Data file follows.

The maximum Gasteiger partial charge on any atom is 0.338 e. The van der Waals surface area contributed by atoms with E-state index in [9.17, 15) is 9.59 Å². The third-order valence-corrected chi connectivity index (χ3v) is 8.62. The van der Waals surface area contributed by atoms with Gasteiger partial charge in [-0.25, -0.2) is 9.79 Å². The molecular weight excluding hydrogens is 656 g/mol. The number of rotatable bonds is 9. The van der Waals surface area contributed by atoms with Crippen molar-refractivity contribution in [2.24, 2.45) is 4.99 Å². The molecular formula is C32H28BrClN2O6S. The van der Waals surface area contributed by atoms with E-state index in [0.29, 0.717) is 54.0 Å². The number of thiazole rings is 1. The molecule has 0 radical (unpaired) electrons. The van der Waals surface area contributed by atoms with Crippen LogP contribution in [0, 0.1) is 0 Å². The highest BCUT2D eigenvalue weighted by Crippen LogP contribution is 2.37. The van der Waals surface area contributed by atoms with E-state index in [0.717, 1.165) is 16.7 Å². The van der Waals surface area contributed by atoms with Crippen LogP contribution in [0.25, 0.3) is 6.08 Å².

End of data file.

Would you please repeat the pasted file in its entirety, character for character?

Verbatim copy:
The maximum Gasteiger partial charge on any atom is 0.338 e. The van der Waals surface area contributed by atoms with E-state index in [9.17, 15) is 9.59 Å². The third-order valence-corrected chi connectivity index (χ3v) is 8.62. The van der Waals surface area contributed by atoms with Gasteiger partial charge in [-0.25, -0.2) is 9.79 Å². The molecular weight excluding hydrogens is 656 g/mol. The number of rotatable bonds is 9. The van der Waals surface area contributed by atoms with Crippen molar-refractivity contribution in [2.24, 2.45) is 4.99 Å². The molecular formula is C32H28BrClN2O6S. The van der Waals surface area contributed by atoms with E-state index in [0.29, 0.717) is 54.0 Å². The number of thiazole rings is 1. The molecule has 0 radical (unpaired) electrons. The van der Waals surface area contributed by atoms with Crippen LogP contribution in [0, 0.1) is 0 Å². The highest BCUT2D eigenvalue weighted by Crippen LogP contribution is 2.37. The van der Waals surface area contributed by atoms with E-state index in [0.717, 1.165) is 16.7 Å². The van der Waals surface area contributed by atoms with Crippen LogP contribution in [0.25, 0.3) is 6.08 Å².